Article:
Why You Need a Routine Eye Exam Even If You Have Perfect Vision

It’s easy to take good vision and healthy eyes for granted. In fact, as long as we’re seeing well — with corrective lenses or not — it stands to reason our eyes must be healthy too, right? And as long as we’re seeing well, there’s really no reason to visit the eye doctor every year for a routine exam. That’d just be a waste of time … right? Wrong.

There’s an old saying: “If it ain’t broke, why fix it?” It sounds cute, but when it comes to your health, it’s really pretty irresponsible. That’s because even if everything seems OK on the “outside,” you can still have diseases and other medical problems developing on the inside. And even if those problems aren’t causing any noticeable symptoms, they still need to be treated to prevent them from becoming much more serious.

With your eyes, typically the first symptom you notice is a problem with your vision. By the time those symptoms develop, there’s a chance irreversible damage has already occurred. Having routine eye exams at Pack Optical — even though your eyes seem healthy — is the best way to “catch” these problems in their earliest stages, before a problem like permanent vision loss occurs.

How routine eye exams prevent serious vision problems

Routine eye exams include a series of tests and measurements designed to evaluate both the anatomy of your eyes and the way your eyes work and “see.” At the start of your exam, you’ll have a chance to describe any concerns or unusual symptoms you might be experiencing, and you’ll be asked some questions about your vision as well. As you might expect, part of your exam will involve reading an eye chart. But that’s just one small part. Other exams will measure how well you see at different distances, how well your eyes work together as a “team,” whether or not you have an astigmatism, if you’re nearsighted (myopic) or farsighted (hyperopic) and how well you can see to either side without moving your head (your peripheral vision).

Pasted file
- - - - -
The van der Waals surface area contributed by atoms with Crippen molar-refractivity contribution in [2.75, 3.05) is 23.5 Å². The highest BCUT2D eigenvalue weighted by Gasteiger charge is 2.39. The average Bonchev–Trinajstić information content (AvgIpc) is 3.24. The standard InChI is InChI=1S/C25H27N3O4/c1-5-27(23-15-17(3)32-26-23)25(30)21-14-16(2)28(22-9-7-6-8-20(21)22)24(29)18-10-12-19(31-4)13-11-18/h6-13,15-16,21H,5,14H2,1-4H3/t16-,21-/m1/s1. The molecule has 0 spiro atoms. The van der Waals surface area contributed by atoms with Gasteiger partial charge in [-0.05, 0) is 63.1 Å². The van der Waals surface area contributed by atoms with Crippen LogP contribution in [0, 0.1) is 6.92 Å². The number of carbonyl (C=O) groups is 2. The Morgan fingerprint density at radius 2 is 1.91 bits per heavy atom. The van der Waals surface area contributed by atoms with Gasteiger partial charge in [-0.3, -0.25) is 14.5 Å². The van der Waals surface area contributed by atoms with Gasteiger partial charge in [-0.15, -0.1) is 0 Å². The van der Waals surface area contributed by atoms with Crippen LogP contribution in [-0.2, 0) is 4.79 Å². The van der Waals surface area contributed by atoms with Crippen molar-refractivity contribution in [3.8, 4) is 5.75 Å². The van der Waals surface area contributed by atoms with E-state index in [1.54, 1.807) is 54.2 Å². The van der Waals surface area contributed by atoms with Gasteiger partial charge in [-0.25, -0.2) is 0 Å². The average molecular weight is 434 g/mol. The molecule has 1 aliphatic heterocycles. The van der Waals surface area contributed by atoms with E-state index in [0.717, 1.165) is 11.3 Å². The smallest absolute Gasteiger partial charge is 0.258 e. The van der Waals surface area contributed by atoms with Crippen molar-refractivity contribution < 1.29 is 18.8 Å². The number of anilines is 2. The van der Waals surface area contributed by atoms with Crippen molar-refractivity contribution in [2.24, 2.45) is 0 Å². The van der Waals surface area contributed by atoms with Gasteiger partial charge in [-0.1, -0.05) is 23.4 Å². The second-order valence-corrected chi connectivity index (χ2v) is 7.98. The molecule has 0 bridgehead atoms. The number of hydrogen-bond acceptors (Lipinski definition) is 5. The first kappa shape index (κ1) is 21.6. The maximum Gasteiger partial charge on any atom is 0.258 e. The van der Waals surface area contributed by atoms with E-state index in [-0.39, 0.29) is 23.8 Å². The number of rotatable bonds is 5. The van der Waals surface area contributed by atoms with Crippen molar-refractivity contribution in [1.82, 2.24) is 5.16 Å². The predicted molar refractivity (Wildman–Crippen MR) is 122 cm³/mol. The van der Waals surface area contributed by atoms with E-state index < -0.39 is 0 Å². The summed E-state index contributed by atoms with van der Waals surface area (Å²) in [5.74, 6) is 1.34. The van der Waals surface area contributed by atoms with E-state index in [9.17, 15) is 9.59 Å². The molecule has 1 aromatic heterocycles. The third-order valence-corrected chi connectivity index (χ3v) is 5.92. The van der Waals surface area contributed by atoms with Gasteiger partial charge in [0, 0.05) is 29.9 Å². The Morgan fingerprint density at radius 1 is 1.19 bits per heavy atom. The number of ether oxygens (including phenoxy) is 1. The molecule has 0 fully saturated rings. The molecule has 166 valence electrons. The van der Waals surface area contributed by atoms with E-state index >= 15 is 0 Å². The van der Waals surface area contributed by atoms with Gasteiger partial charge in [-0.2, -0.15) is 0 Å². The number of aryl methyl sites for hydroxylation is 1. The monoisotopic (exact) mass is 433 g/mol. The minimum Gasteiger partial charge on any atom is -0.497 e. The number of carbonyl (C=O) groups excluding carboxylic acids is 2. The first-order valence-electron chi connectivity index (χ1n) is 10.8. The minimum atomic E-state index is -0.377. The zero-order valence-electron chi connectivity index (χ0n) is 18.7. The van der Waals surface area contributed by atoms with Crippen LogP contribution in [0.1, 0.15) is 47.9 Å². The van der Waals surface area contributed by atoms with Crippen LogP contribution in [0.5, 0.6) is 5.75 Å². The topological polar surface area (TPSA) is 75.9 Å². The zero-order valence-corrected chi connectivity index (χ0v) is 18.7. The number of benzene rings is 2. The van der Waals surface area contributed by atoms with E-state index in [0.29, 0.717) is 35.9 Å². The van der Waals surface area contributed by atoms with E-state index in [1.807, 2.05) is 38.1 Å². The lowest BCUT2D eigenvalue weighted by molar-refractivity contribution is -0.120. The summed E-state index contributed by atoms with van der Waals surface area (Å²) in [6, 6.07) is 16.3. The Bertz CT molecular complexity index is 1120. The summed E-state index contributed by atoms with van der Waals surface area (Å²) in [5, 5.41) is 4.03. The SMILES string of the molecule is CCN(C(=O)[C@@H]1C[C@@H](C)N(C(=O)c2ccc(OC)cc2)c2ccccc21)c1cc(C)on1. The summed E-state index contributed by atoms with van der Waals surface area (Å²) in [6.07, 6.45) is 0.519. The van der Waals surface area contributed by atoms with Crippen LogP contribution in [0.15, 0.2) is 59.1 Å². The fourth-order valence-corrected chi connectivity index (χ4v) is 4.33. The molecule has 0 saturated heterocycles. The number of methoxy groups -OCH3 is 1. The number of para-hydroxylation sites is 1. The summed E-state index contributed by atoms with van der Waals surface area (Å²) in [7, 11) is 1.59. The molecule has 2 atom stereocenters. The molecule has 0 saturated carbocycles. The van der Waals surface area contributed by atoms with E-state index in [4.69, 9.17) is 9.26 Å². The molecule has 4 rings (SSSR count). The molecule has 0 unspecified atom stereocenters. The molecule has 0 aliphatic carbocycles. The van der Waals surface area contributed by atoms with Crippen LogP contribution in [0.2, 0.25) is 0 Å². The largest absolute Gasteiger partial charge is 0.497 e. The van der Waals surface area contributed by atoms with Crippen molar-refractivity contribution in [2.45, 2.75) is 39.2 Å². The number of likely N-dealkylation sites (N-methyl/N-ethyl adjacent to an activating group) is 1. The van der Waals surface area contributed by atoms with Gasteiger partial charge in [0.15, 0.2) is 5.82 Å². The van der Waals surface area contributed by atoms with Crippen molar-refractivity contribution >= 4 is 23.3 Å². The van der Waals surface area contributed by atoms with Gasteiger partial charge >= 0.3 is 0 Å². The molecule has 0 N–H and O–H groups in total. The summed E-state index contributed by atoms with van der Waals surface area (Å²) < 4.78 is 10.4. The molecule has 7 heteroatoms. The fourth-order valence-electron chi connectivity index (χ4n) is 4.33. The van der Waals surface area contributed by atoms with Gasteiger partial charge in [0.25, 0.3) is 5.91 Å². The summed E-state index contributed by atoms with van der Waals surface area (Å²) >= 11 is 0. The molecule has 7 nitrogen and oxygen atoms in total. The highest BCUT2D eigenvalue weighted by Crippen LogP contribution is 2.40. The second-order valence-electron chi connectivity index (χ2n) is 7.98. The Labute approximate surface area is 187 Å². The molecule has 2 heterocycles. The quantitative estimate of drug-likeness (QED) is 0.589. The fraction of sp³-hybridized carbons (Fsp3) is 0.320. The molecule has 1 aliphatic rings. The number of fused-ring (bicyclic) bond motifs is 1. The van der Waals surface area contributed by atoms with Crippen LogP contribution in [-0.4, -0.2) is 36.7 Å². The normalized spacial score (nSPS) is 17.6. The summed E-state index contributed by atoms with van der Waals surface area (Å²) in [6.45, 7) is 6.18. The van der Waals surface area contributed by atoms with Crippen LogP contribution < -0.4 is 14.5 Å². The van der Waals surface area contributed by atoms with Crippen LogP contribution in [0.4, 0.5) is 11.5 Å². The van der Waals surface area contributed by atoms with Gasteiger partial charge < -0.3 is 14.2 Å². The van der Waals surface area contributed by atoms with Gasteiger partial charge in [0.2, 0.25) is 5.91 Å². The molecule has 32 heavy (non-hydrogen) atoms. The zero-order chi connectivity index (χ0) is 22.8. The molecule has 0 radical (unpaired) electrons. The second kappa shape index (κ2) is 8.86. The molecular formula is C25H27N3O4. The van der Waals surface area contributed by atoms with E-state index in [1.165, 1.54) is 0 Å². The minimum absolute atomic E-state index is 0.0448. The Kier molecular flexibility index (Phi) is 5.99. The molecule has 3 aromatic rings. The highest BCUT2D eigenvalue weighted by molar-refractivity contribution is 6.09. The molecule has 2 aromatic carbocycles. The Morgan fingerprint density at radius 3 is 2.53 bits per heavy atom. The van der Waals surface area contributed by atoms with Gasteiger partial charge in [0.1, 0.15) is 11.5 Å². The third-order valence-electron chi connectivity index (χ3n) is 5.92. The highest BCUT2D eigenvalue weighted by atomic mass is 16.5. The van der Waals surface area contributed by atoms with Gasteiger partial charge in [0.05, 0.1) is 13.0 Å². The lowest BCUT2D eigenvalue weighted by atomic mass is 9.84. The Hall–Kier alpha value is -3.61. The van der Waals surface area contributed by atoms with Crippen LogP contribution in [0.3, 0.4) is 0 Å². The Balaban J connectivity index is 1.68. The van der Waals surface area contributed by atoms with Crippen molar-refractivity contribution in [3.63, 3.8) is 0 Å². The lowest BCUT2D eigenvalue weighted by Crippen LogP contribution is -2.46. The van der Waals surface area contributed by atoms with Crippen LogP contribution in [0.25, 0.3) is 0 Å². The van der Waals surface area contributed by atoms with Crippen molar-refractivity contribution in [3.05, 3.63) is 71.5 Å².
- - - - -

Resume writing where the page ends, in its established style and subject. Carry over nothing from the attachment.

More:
Dr. Poonawala will carefully examine the anatomy of your eye, using a magnifying device to evaluate your corneas and other external structures, looking for early signs of infection and other signs that could indicate a developing disease or other issue in its early stages. She’ll also use a special instrument to measure the pressure inside your eyes to assess your risk of developing glaucoma.

Examining your retinas

Next, Dr. Poonawala will use a special device called an Optomap® to look inside your eyes and evaluate your retinas, the light-sensitive part located at the very back of your eye. The retina contains special structures designed to capture light. Age-related macular degeneration (AMD) and other retinal diseases often cause no symptoms in their very early stages, and many people only realize they have the disease when they develop irreversible vision loss, including “blind spots” in the central field of vision that can prevent them from driving or doing many other daily activities. By using the Optomap, Dr. Poonawala will be able to spot the earliest signs of AMD and other retina diseases.

The Optomap also allows Dr. Poonawala to look at the optic nerve, which is also located at the very back of your eye. The nerve carries information about what you see to your brain, which “interprets” the information and “translates” it into recognizable images. During this part of the exam, Dr. Poonawala will be looking for early signs of damage caused by glaucoma, a leading cause of blindness in the U.S. and around the world. Like AMD, glaucoma typically causes no early symptoms, and many people don’t know they have the disease until they begin to lose their sight. (In fact, because glaucoma usually causes no symptoms until vision loss occurs, it's often called "the silent thief of sight.")

With Optomap technology, there’s no need to use special drops to dilate or widen your pupils, which means your visit is faster and your eyes won’t be super sensitive to light when your exam is over. And, like the rest of your eye exam, the Optomap exam is completely noninvasive and painless.

Make sure your eyes stay healthy

By having routine eye exams every year, you can significantly decrease your risks for many types of eye disease, including diseases that cause permanent blindness. If it's been awhile since your last eye exam, book an appointment online today.

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